Wednesday, November 24, 2010

November to Remember: Thankfulness, In Spite of It All

History in the United States shows some gruesome detail. In summary, a lot of new-comers slaughtered existing inhabitants AND WERE THANKFUL.

In all fairness to WORLD history, this is generally how it has been done. Being threatened with survival (think in broad terms on this one), persecuted, starved, enslaved, or overtaken, one group heads for another spot to squat. (My personal ancestors, for example, were persecuted for some 700 years, so they eventually with the help of modern transportation, left for another locale. Those who stayed were killed, starved, taxed to pieces, or raped almost out of existence, but not quite.)

It's a paradox often repeated on the planet. Distain the life you are subjected to, leave for another spot and subject others to you. I do not personally condone this pattern, but I do understand how it happens in every generation. If each of us were to carefully trace our roots, somebody in our tree has promoted or protected their interests and it wasn't for free. This can happen on many levels, a physical, emotional, mental or spiritual death are equal killers. Terrible, nay, unimaginable things have happened to many people over many years; they are still occuring today all over the world, even as I write.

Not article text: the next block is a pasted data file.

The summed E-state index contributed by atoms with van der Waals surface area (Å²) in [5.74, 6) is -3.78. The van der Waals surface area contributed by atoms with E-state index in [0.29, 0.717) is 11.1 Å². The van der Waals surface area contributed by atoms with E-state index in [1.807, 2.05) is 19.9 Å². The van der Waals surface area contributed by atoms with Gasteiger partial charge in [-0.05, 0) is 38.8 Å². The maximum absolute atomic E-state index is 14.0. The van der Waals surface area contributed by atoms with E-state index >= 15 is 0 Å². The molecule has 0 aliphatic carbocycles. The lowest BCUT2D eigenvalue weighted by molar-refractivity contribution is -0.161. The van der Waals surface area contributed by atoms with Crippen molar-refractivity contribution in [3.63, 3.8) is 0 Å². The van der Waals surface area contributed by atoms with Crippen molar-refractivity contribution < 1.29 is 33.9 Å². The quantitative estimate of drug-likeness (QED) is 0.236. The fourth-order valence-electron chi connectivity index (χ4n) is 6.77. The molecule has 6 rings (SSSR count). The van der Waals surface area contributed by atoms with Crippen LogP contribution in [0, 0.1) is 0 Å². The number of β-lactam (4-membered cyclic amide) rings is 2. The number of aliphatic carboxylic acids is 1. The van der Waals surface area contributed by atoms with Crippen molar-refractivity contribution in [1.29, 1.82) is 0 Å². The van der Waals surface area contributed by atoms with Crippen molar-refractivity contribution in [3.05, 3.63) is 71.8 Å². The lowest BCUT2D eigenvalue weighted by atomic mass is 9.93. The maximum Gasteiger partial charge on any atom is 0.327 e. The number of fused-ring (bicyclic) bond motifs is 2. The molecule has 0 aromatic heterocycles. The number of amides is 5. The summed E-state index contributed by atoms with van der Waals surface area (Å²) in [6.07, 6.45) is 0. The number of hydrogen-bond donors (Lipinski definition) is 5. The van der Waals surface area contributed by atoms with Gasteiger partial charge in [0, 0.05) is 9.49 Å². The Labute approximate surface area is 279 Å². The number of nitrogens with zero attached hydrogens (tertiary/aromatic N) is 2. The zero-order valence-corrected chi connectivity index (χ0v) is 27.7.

After World War II, a motto arose that said, "Never Again." World genocide watch groups, socio-economic promotion coalitions, and even school handbooks say, "NEVER". Yet, time and again and with the supervision of many onlookers, newly minted victims can be tallied daily. Why?

The nanny/parent in me looks around and says, "use your words." In a world so saturated with media, we fail to communicate the essential parts of ourselves that reveal dark motive. "I'm scared. I'm insecure. I'm threatened by you. I'm hungry. I'm oppressed. I am in pain. I need more than I have." More importanly spoken words would be, "I have the ability to harm you, just like you have the ability to harm me."

History repeats itself because we neglect to identify, in ourselves those things which motivated our ancestors to harm others. "We" are not "them". "We" would never do such things. "They" were awful, terrible tyrrants. "We" are good, wholesome, holistic, attunded citizens.

I urge you. Take a look again. Do not lose heart when you do.

There is hope. Upon learning of the atrocities that did occur on the foundation of any nation or nation-state, however, grieving can occur.Whether we have experience or empathize with persecution, we can resonate with a number of less-than associations: loss, unfairness, inequality, racism, sexism, ethnic cleansing, powerlessness,and pain.

Grieving brings release. Release brings healing. Healing brings wholeness and the potential to start anew, right where we are. Let us, in this season, not only be truth-tellers, but healers; not only historians, but moral teachers; not only be victims, but over-comers.

Today, and in conclusion of this November to Remember, I am thankful that in our lives and in this time, if we choose it to be, another, less deadly path is possible.

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